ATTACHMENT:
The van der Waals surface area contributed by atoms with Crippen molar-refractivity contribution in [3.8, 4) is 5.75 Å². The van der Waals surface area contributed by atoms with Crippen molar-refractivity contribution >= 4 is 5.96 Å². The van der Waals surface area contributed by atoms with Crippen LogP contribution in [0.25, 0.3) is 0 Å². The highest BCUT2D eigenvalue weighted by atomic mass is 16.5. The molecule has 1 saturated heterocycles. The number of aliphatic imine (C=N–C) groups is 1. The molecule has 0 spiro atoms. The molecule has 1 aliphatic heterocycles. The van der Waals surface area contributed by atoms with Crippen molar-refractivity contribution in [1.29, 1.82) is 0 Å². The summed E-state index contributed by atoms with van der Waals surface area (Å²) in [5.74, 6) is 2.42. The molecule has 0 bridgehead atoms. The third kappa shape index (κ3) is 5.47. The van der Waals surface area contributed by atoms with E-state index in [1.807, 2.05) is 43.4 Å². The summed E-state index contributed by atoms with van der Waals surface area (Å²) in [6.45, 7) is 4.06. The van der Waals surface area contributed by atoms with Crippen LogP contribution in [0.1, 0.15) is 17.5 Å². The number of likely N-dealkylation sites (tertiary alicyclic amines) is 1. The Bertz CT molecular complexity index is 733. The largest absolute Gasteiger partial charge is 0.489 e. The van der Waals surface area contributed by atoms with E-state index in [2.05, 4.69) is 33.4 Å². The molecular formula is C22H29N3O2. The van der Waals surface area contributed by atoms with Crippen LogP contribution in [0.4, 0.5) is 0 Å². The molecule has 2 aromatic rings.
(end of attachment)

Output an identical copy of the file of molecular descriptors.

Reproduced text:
The van der Waals surface area contributed by atoms with Crippen molar-refractivity contribution in [3.8, 4) is 5.75 Å². The van der Waals surface area contributed by atoms with Crippen molar-refractivity contribution >= 4 is 5.96 Å². The van der Waals surface area contributed by atoms with Crippen LogP contribution in [0.25, 0.3) is 0 Å². The highest BCUT2D eigenvalue weighted by atomic mass is 16.5. The molecule has 1 saturated heterocycles. The number of aliphatic imine (C=N–C) groups is 1. The molecule has 0 spiro atoms. The molecule has 1 aliphatic heterocycles. The van der Waals surface area contributed by atoms with Crippen molar-refractivity contribution in [1.29, 1.82) is 0 Å². The summed E-state index contributed by atoms with van der Waals surface area (Å²) in [5.74, 6) is 2.42. The molecule has 0 bridgehead atoms. The third kappa shape index (κ3) is 5.47. The van der Waals surface area contributed by atoms with E-state index in [1.807, 2.05) is 43.4 Å². The summed E-state index contributed by atoms with van der Waals surface area (Å²) in [6.45, 7) is 4.06. The van der Waals surface area contributed by atoms with Crippen LogP contribution in [0.1, 0.15) is 17.5 Å². The number of likely N-dealkylation sites (tertiary alicyclic amines) is 1. The Bertz CT molecular complexity index is 733. The largest absolute Gasteiger partial charge is 0.489 e. The van der Waals surface area contributed by atoms with E-state index in [2.05, 4.69) is 33.4 Å². The molecular formula is C22H29N3O2. The van der Waals surface area contributed by atoms with Crippen LogP contribution in [0.4, 0.5) is 0 Å². The molecule has 2 aromatic rings.